now rebelling against our power, and proud of his rebellion?  It is the pride of a child and a schoolboy.  They are
little children rioting and barring out the teacher at school.  But their childish delight will end; it will cost them dear.  
They will cast down temples and drench the earth with blood.  But they will see at last, the foolish children, that,
though they are rebels, they are impotent rebels, unable to keep up their own rebellion.  Bathed in their foolish
tears, they will recognise at last that He who created them rebels must have meant to mock at them” (418).  By
refusing to enslave mankind he embraced the rebellious side of man’s nature, but the Inquisitor knows that any
rebellion on his part is doomed to failure.  Man knows what he is rebelling
against but unaware what he is fighting
for.  What he really desires is to be a slave, and thus his rebellion is always a hopeless one.  The final
consequence of this rebellion is a blasphemy: man curses his Creator for endowing him with this absurd dichotomy
of impulses—to submit on the one hand while forever resisting submission on the other.  “And so unrest, confusion
and unhappiness—that is the present lot of man after Thou didst bear so much for their freedom” (419).

The cardinal once against challenges Christ to answer for his actions; knowing that man’s soul is weak and that he
could never know what to do with his freedom, how could he blame these weak souls for their failure?  The
Church has corrected Christ’s work, setting freedom to the side and founding it upon miracle, mystery, and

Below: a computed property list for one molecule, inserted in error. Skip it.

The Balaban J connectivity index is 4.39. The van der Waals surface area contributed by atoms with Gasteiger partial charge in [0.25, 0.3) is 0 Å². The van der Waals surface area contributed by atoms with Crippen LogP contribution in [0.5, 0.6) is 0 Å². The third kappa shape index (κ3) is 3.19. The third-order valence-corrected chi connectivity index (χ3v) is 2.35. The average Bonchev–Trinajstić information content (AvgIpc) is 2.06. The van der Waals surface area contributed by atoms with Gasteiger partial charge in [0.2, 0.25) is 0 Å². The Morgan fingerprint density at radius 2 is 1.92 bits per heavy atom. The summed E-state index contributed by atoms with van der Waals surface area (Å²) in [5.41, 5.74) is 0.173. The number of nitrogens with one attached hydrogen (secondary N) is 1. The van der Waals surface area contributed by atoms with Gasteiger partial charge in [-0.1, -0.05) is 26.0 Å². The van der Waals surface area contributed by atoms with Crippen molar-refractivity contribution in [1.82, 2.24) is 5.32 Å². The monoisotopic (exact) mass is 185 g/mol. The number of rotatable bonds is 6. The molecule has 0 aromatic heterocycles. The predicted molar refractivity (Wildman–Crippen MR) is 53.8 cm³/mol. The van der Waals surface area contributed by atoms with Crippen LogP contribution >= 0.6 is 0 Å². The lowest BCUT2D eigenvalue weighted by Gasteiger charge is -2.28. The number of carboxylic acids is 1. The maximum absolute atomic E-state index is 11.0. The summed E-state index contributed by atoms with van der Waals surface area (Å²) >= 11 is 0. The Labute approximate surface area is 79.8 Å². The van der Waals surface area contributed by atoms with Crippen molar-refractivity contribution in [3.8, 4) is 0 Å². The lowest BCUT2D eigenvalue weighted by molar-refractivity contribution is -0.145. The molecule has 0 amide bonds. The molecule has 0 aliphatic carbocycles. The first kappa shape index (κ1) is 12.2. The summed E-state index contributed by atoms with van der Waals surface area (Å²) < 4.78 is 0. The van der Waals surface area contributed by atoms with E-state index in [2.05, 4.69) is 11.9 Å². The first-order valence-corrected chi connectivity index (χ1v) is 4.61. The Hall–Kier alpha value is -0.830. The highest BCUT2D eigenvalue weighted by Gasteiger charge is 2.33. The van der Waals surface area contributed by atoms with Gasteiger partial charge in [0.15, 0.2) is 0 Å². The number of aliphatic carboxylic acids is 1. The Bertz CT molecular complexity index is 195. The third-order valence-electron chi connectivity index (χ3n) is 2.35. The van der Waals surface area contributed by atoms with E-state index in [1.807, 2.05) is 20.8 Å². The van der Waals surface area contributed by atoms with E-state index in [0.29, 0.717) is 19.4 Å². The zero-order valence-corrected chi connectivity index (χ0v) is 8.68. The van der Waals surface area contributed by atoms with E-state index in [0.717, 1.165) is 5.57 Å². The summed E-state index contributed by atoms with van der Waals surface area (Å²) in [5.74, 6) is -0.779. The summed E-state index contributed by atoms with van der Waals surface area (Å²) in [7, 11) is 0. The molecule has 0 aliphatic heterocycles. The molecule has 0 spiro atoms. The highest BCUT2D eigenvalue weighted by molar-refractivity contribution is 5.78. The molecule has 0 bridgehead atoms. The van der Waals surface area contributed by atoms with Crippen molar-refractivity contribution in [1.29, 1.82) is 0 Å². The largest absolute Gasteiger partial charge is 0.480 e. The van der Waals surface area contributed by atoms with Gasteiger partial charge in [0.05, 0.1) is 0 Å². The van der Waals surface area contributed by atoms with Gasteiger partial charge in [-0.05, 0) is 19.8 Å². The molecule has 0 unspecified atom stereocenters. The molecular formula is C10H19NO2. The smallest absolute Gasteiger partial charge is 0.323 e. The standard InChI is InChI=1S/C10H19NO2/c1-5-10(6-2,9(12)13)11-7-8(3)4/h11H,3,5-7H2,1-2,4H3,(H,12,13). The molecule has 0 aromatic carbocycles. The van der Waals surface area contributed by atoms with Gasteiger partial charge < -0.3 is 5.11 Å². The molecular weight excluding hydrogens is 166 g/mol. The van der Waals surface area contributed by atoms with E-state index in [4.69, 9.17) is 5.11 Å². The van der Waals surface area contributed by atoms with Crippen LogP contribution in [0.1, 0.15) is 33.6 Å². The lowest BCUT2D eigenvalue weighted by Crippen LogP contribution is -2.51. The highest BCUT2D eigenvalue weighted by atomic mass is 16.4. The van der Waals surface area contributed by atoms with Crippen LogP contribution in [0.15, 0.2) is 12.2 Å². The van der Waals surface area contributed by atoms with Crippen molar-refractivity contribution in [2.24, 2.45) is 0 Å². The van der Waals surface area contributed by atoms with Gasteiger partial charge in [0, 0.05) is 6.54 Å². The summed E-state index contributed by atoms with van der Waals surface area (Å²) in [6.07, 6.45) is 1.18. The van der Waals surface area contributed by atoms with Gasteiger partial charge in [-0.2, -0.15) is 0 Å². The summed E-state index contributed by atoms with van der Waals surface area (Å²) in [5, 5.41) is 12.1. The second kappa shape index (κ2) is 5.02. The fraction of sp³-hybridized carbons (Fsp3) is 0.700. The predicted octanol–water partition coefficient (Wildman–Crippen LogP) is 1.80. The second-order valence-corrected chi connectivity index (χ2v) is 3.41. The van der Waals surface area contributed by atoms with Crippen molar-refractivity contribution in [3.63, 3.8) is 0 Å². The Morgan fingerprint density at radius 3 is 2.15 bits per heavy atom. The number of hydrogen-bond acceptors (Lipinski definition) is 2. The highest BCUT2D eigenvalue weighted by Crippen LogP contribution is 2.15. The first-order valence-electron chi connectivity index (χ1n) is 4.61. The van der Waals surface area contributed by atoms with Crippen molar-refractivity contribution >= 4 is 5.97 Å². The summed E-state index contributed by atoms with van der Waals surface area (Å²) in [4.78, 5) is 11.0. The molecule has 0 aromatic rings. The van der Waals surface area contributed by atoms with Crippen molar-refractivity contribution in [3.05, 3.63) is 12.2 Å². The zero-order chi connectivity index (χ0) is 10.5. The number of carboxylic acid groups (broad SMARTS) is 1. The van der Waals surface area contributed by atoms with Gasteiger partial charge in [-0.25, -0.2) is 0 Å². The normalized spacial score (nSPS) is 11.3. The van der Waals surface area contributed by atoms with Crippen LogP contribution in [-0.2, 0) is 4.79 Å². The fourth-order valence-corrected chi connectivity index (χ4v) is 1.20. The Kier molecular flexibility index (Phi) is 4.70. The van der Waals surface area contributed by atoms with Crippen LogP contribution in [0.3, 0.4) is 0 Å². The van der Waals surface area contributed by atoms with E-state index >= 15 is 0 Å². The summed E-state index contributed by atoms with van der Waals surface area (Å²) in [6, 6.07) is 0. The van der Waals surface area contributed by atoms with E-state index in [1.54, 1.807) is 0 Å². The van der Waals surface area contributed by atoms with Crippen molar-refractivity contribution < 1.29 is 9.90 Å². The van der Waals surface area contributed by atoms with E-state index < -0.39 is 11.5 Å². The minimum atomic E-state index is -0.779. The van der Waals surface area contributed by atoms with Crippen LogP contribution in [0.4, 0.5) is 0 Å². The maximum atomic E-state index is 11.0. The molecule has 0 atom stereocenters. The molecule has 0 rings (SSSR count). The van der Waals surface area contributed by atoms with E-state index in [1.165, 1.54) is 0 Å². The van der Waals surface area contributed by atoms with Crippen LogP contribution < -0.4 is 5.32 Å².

authority.  Once again, men are led like sheep and the burden of having to make their own moral choices has been
lifted from them.  The Church has proclaimed Christ’s work as the miracle, and claimed for itself divine authority.  
The cardinal hesitates to reveal to Christ their mystery, but he reasons that all he knows is known to Christ
already, and frustrated by his prisoner’s silence and calm, wishing perhaps to provoke him to anger, he reveals the
darkest secret of the Church in what is perhaps the most striking part of this narrative: “Listen, then.  We are not
working with Thee, but with
him—that is our mystery.  It’s long—eight centuries—since we have been on his
side and not on Thine.  Just eight centuries ago, we took from him what Thou didst reject with scorn, that last gift
he offered Thee, showing Thee all the kingdoms of the earth.  We took from him Rome and the sword of Caesar,
and proclaimed ourselves sole rulers of the earth, though hitherto we have not been able to complete our work”
(419)

Much can be said about this powerful idea; that the Church is not ultimately in the service of Christ but in the
service of the spirit that tempted him—the spirit of self-destruction and non-existence.  It is noteworthy that Ivan
does not use the word “evil” to describe this spirit, so his meaning can not be simplified to represent the Church as
a servant of evil.  It is enough to assert that the core ideals by which the Church operates are fundamentally
opposed to the ideals of Christ.  Christ champions freedom, treating man as an end in himself with the ability and
power to choose his own destiny, though this may come at the expense of his happiness.  The Church fights
against man’s freedom, struggling to bring him to submission before a higher authority, destroying man’s dignity for
the sake of his petty, temporary happiness.  Although the latter would be characterised by many Christian
theologians as the essence of evil, no such condemnation is passed by Ivan in this story.  The question of which